The future of water in Ireland goes digital
The Insight SFI Research Centre for Data Analytics and the Water Institute at DCU are collaborating with Arup to explore artificial intelligence (AI) opportunities for a better integrated management system for Ireland.
DCU researchers are working with Arup, one of Ireland’s largest design consultants, and relevant stakeholders to investigate state of the art water management practices and the use of AI to develop software solutions for managing water quality and quantity.
Using cutting edge AI techniques, Asma Slaimi, a PhD student at the Insight SFI Research Centre for Data Analytics, DCU is exploring water quality and quantity issues in water catchment areas and the potential to develop early warning systems to flag problems down the line.
This will provide many benefits, including the ability to predict issues that may affect water supplies and to test various scenarios when planning interventions in order to choose the optimal response.
The research partners identified the need to combine multiple data sources into a single model in order to improve monitoring of water quality and conservation.
Working with national stakeholders, including the Environmental Protection Agency, Irish Water, Office of Public Works and Met Éireann, this innovative research project is bringing data sources together to provide an overview of the entire water catchment area.
The researchers are assessing international best practice and examining current methods of data collection, storage and dissemination. A water data management platform is being developed to support the integrated monitoring and analysis of the system’s response to shocks and stresses, such as severe rainfall, prolonged drought or pollution events.
Prof. Fiona Regan Department of Chemistry DCU and Director of the DCU Water Institute said,
“This project provides an opportunity for our industry partner to have access to many different disciplines in a single project. Integration of data analytics with environmental monitoring and geography with the expertise of an international engineering company, is an exciting opportunity to deliver water management solutions in the digital domain – with real impact.”
There are multiple variables which impact on water quality and quantity, including rainfall events, nutrient levels, possible contamination, effects of pollution, droughts and wastewater treatment.
This research project is using AI and data analysis to provide insights which will enable better water management.
The current project water catchment areas include the River Fane and Blackwater. The mix of urban and rural typology in these areas, as well as them being prime for urban expansion, make them ideal candidates for scenario testing.
The research project is part funded by Arup and Science Foundation Ireland and co funded by the European Regional Development Fund and is due to be completed in summer 2022.
Emer Kennedy, Associate in Arup’s Water team said,
“Applying digital solutions to the built environment enables better design and improves asset performance. We are delighted to work with the Insight Centre and Water Institute on this innovative research project.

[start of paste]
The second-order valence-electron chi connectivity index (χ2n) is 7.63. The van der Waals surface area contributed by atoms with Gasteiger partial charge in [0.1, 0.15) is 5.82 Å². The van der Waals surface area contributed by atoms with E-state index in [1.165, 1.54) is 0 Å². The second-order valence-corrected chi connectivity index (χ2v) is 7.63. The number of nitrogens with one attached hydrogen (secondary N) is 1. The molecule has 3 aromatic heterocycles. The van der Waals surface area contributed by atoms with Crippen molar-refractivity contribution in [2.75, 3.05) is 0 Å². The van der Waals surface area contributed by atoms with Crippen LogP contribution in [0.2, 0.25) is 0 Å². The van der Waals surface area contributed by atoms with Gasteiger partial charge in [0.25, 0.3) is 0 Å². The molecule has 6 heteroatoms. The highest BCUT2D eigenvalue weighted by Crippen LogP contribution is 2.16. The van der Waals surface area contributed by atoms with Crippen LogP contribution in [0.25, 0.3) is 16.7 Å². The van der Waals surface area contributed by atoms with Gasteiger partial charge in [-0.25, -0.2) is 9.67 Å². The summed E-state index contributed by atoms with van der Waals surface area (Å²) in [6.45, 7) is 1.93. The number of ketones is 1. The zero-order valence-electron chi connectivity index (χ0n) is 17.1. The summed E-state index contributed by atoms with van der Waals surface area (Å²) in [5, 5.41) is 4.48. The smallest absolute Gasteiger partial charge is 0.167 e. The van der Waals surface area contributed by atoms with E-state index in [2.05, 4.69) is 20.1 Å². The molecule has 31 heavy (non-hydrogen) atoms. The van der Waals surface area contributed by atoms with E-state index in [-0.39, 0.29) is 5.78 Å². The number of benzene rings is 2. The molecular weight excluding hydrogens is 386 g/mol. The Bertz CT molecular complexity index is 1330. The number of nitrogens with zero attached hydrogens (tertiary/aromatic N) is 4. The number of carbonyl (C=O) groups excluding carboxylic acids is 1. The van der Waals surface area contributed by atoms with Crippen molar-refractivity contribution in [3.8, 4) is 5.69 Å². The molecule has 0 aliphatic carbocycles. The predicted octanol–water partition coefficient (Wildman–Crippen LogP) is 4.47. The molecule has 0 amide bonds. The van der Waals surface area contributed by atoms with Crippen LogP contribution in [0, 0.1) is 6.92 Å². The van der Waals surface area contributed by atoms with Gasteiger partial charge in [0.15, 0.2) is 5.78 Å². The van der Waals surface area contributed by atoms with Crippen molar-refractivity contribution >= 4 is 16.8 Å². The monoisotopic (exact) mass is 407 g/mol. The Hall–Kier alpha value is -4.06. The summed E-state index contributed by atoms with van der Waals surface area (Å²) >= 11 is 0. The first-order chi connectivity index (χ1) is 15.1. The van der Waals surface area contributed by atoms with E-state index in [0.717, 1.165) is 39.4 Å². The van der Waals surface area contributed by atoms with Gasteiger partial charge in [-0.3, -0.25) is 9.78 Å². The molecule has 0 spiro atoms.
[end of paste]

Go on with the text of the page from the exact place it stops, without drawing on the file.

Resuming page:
Combining different perspectives and sharing knowledge on managing this critical resource will result in a more robust, integrated system. Better planning around potential shocks and stresses across the entire water catchment area is vital to ensure a resilient water supply.”
Prof. Noel O’Connor, CEO Insight SFI Research Centre for Data Analytics said,
“At Insight, we develop state of the art data analytics and AI technologies for tackling issues of societal concern, and better understanding of our water ecosystem is vital for Ireland.
Making progress requires deep understanding from domain experts which inherently means an interdisciplinary approach to research.
A particularly exciting aspect of this programme is the opportunity for machine learning and AI experts to work alongside the Water Institute and the School of History and Geography (DCU), in collaboration with an industry partner such as Arup, to bring a truly multidisciplinary approach to bear.”
Dr. Susan Hegarty, School of History and Geography said,
“Today, we see how important it is to understand what affects our water quality and supply.
Currently, many stakeholders are collecting a lot of data on the quality and quantity of water as it flows through our landscape.
However, these data are not currently integrated. This exciting project aims to bring together all current data on water within these catchment areas in a single platform, to create a tool to aid decision makers.”
About the project stakholders
The Insight SFI Research Centre for Data Analytics is a joint initiative between researchers at University College Dublin, NUI Galway, University College Cork, and Dublin City University, as well as other partner institutions. It brings together a critical mass of more than 400 researchers from Ireland’s leading ICT centers to develop a new generation of data analytics technologies in a number of key application areas.
Arup is the creative force at the heart of many of the world’s most prominent projects in the built environment and across industry. We have been delivering landmark projects since our foundation in Ireland in 1946. The firm’s designers, engineers, planners, consultants and technical specialists work with our clients on innovative projects of the highest quality and impact. www.arup.com